“Physical attractiveness is significantly, positively associated with general intelligence.”
Satashi Kanazawa, lead researcher, London School of Economics
Conducting a much wider-reaching study, researchers at the London School Of Economics (LSE) found that attractive people are also smarter. Studying more than 52,000 people from the United States and Great Britain, one of the conclusions was that attractive men were found to have IQs that were 13.6 points higher than those perceived to be of average appearance. Similarly, more attractive women had IQs 11.4 points higher. Why would this be? While obviously not a prescription for how to treat others (and the study’s authors are keen to stress this in their findings), the study optimistically theorizes that intelligent men are more successful than men of lesser intelligence. In turn, beautiful women are attracted to successful men. Therefore, by partnering with attractive women, these successful, intelligent men produce more intelligent children over the long term.
In short, obviously (and controversially) there’s a tremendous amount being assumed here, and when thinking of the most successful men in the world, beauty is simply not a word that often comes to mind, outside of Hollywood actors perhaps. While the theories proposed by the researchers are simplified exaggerations of actual behaviors, they begin to pose an interesting set of questions around the economics of successful, intelligent and (in the researchers’ findings), more physically attractive people.
Michele Belot, in reviewing University of Texas at Austin economics professor Daniel Hamermesh’s recent publication, “Beauty Pays”, asks the question, “In times of economic crisis, should analysts investigate premiums for being beautiful?” We put premiums on other items of beauty in our lives, even to the point of luxury commodity status, so why not people?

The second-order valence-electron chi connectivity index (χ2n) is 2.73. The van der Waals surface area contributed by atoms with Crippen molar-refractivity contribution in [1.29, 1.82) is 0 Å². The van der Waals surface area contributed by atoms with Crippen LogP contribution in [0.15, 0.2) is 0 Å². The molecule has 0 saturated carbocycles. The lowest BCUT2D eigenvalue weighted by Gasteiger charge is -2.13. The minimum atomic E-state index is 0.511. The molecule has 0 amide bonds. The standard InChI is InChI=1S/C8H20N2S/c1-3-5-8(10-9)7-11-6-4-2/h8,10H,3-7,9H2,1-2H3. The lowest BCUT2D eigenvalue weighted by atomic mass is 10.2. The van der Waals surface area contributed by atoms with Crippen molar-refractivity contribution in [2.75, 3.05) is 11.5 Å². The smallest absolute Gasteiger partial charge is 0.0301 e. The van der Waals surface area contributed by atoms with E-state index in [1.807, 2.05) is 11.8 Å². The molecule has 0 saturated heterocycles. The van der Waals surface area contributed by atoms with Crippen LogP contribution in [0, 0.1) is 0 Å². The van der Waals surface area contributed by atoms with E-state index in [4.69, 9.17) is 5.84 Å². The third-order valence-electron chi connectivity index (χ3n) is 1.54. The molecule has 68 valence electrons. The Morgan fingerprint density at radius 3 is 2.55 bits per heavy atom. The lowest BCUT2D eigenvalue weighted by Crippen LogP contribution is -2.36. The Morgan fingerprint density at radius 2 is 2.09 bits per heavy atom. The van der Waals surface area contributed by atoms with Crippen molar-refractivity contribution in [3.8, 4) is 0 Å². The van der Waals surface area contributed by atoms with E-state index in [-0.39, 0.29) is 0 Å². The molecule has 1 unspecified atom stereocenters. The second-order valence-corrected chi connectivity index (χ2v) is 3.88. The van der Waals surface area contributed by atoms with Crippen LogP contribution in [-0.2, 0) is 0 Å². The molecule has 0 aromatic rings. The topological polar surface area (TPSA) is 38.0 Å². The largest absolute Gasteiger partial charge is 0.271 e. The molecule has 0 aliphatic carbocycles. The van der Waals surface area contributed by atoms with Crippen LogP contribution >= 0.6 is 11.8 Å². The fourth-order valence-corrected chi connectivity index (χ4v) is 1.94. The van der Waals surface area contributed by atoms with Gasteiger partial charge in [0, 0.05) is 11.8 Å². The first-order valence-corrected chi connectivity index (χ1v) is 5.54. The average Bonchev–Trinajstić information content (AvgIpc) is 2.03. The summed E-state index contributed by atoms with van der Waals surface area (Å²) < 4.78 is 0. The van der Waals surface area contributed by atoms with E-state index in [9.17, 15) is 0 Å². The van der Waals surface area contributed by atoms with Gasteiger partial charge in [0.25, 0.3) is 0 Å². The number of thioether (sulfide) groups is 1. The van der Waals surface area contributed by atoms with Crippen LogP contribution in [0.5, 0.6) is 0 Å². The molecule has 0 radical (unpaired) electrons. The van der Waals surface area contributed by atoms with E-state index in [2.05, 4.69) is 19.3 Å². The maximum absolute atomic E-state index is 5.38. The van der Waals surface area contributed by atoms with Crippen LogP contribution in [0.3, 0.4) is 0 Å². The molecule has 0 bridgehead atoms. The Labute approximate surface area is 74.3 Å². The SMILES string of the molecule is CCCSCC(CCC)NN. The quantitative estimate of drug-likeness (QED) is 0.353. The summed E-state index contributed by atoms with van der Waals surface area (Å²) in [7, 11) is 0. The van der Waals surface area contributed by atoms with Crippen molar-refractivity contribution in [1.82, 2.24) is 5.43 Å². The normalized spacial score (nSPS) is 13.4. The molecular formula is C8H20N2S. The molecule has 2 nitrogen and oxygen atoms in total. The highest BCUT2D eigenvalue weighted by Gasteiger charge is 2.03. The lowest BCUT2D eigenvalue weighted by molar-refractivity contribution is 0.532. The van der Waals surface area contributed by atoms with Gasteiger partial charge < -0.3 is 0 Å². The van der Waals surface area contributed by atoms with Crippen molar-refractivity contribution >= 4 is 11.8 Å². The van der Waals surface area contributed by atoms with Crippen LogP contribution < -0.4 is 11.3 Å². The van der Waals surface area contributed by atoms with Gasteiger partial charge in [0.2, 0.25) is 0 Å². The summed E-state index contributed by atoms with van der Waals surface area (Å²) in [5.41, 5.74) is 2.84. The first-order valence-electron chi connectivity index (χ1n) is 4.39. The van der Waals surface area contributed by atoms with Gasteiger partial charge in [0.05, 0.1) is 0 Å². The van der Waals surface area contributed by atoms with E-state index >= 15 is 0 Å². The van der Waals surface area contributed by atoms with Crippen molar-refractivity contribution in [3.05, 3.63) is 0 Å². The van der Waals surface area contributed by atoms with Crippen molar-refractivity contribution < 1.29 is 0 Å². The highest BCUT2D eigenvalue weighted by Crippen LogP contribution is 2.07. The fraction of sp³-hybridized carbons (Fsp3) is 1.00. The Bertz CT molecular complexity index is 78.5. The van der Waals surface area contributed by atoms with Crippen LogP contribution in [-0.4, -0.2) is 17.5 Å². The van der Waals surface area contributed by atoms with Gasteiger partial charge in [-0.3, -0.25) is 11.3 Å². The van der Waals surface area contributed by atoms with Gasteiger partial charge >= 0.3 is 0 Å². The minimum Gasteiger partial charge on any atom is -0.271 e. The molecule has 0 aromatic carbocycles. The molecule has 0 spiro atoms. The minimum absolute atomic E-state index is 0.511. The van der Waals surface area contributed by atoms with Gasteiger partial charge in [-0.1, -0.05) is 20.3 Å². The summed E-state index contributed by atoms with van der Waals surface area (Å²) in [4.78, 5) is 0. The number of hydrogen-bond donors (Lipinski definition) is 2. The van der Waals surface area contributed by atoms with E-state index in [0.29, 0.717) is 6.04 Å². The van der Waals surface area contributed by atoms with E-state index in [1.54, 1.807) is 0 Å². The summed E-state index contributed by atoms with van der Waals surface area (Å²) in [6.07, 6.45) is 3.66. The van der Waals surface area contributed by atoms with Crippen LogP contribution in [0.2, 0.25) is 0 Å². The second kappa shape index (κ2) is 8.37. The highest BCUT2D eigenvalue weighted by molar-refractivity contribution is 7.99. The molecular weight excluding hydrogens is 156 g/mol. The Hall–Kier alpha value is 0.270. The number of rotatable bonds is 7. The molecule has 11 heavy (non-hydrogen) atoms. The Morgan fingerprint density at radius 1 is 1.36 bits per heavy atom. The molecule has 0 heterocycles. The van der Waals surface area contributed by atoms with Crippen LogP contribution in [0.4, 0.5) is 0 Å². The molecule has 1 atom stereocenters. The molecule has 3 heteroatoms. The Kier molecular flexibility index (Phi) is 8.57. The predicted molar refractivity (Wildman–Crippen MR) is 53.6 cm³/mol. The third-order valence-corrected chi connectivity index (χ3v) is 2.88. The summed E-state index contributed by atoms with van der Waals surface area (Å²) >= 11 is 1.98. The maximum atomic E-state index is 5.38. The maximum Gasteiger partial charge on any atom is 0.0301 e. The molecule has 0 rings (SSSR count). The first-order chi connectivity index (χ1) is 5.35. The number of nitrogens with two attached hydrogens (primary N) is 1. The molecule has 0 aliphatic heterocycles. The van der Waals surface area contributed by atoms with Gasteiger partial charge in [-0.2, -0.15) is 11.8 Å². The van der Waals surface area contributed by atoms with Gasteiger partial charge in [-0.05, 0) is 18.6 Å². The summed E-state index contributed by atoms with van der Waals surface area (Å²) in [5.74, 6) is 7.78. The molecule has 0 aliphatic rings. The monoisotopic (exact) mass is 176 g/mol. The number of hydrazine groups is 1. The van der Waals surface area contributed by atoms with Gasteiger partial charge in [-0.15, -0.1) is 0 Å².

As Belot herself suggests, it’s an inherently difficult and uncomfortable question to pose, however backed by conclusive psychological research it might be, with unsettling historic parallels with racial and gender discrimination. She goes deeper, suggesting that viewing beauty through an economic lens is not only useful, but also intriguing and disturbing at the same time. Simply put, it’s a risky topic. Hamermesh himself, who has done the most extensive work in documenting the economic implications of physical attractiveness, suggests that people with “less than average” looks incur a financial loss of more than $140,000 over the course of their lifetime, compared with his definition of “average”-looking people. Startling conclusions, but Hamermesh maintains that a beauty premium exists in many occupations, even ones where you expect looks to have no active role to play. Of course, if you’re an actor, a model, or work in highly visible media environments, for example, there are obvious beauty premiums on display. And while beauty is less objective than race or gender, Hamermesh, just like the researchers from British Columbia, suggests that there is still broad cultural agreement upon what constitutes beauty, even across cultures.